Referring to FIG. 5 showing a prior art power steering mechanism of the integral type (In systems of the integral type, the control valve and an actuator are assembled together in a single unit.) mounted in a vehicle, a gear box 912a is supported on a portion of the body frame (not shown) and is connected to a steering shaft 916a carrying a steering wheel 914 at one end thereof. A pitman arm 918 is connected at one end to the output end of the gear box 912a so that torque increased by an actuator in the gear box 912a is transmitted to the pitman arm 918 which is connected at the other end to a relay rod 920. Front wheels 924 are supported on king pins (not shown) and are connected to tie rods 928 through knuckle arms 926 respectively so that the front wheels 924 are pivotal around the king pins. A pump 934 draws hydraulic fluid from a reservoir and supplies it to a control valve in the gear box 912a by a suitable conduit.

In operation, manipulation of the steering wheel 914 causes a corresponding shift in the position of the valve member of the control valve in the gear box 912a through the steering shaft 916a so that fluid under pres sure supplied from the pump 934 is passed through the control valve in the gear box 912a to actuate the actuator for the pitman arm 918 for steering the front wheels 924.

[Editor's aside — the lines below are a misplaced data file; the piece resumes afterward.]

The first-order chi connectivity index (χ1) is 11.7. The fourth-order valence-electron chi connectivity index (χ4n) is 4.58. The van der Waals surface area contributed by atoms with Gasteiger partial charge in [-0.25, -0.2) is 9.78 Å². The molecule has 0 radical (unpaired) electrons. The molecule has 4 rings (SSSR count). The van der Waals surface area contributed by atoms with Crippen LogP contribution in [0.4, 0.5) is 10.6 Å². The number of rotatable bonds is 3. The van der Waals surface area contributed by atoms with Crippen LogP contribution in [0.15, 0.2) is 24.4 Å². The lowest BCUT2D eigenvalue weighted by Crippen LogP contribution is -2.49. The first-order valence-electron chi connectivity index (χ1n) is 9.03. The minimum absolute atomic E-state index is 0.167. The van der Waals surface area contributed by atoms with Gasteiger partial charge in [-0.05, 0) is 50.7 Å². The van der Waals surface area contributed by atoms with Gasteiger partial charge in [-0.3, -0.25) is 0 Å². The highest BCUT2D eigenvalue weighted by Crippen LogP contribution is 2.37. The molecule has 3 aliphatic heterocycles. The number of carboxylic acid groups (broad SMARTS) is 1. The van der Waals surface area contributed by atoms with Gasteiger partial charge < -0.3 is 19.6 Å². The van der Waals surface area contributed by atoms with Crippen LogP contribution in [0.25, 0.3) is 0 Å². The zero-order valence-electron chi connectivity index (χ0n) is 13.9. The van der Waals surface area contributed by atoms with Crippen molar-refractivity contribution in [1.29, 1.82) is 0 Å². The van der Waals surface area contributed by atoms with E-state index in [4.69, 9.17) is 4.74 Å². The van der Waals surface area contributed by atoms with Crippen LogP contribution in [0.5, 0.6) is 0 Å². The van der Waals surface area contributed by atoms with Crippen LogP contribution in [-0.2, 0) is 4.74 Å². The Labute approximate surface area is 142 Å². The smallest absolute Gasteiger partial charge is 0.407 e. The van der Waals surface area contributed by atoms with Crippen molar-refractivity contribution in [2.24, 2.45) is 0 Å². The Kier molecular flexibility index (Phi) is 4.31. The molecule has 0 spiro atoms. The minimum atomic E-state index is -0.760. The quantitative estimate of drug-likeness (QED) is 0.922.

FIG. 6 shows in detail the structure of the gear box 912a shown in FIG. 5. Referring to FIG. 6, CV designates the control valve corresponding to the control valve 922 shown in FIGS. 3 and 4. In this case, however, the control valve is in the form of a rotary valve of the rocking vane type in which the input portion of the valve is rocked or rotated. CA designates the actuator corresponding to the actuator 932 shown in FIG. 3. An actuator shaft 880 is threaded adjacent to one end thereof for threaded engagement with a nut 881 and is shaped at the other end portion in the form of a rotary valve housing. The nut 881 which acts as a piston of the actuator CA makes linear movement in its axial direction with the rotation of the actuator shaft 880 so as to cause swinging movement of the pitman arm 918 connected directly to a pinion shaft 819 which meshes with the nut 881. The housing 840 of the gear box 912a is fixed to a portion of the body frame. A rotor 851 is mounted on an enlarged-diameter end portion of the steering shaft 916a and is rotatable within the rotary valve housing to carry out a valve action. A torsion bar 855 is fixed at opposite ends to the end portion of the steering shaft 916a and the rotary valve housing portion of the actuator shaft 880 by means of knock pins for the purpose of centering the end portion of the steering shaft 916a relative to the rotary valve housing portion of the actuator shaft 880. Ports 860 and 861 communicate with respective fluid chambers 882 and 883 of the actuator CA, and ports 862 communicate with the pump 934, while ports 863 communicate with the reservoir.